Facebook Tweaks with Swift Tutorial

Facebook Tweaks with Swift Tutorial

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Note from Ray: This is a brand new Swift tutorial released as part of the iOS 8 Feast. Enjoy!

Have you ever been in the final stages of developing an awesome new app and spent 80 percent of your time on the last 20 percent of the project? Yeah, we’ve all been there!

It’s not you, it’s the Pareto principle, and if you work on projects you probably know all about the concept, even if you don’t know it by name. Here’s an example:

Assume you built an app that helps its user become more polite, because polite is the new cool. In the app, the user has a “Nice Jar.” Whenever they are nice to someone else, they open the app and adds a coin to the jar. When it’s full, they can reward themselves with an ice cream.

The app uses UIDynamics to add physics behavior to the coins, and the user interface shows a jar, a label and some buttons.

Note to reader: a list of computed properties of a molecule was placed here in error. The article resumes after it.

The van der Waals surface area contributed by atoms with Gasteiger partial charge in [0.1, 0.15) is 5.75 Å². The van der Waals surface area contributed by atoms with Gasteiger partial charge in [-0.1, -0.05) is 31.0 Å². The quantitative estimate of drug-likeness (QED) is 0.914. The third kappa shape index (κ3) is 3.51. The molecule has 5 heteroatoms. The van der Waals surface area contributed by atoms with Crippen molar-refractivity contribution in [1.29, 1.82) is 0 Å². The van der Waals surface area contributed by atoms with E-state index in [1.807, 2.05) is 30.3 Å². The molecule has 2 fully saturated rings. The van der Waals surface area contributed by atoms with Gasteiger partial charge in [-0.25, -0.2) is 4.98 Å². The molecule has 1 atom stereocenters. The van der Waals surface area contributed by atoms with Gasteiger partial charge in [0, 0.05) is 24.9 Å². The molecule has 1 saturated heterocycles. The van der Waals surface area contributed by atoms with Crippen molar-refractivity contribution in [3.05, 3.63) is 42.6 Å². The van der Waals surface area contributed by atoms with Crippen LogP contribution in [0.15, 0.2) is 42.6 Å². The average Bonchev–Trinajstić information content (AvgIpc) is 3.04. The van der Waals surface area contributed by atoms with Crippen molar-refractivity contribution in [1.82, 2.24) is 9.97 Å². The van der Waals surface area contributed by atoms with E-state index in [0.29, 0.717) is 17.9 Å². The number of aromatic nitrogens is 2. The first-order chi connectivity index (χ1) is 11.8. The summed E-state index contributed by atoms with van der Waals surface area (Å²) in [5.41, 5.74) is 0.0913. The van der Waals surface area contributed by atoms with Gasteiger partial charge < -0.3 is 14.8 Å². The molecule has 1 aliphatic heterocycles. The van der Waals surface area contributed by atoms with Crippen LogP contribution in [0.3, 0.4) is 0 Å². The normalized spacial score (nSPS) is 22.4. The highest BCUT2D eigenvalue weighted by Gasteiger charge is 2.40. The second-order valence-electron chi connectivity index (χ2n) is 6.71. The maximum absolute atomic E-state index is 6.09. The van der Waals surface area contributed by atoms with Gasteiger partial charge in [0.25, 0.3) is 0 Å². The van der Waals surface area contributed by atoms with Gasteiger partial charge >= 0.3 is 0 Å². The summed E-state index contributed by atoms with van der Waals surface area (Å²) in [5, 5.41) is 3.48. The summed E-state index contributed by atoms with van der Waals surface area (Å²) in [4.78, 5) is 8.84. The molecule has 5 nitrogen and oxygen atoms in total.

It’s nearly finished and you’re quite pleased with the result, so you put it onto your iPhone and show it to a friend. They look at it and say, “It’s nice, but why are the coins so small?”

Then you show it your colleagues the next time you’re at work and they say, “I can barely read the labels.” and “The coins just drop like rocks, shouldn’t they bounce?” And so on.

So you go to your computer, adjust some constants and put it on your phone again, but instead of rave reviews you get yet more suggestions and critiques. Obviously, your friends and colleagues are not pleased with the result and it seems like you’ll never break away from Xcode.

During the development of Paper, Facebook was in the same situation. To handle these small, subjective, late-stage adjustments, they came up with a rather clever solution that lets a tester change values or parameters for themselves directly from within the app, without touching code or any recompiling.
It’s called Facebook Tweaks, or FBTweak for short.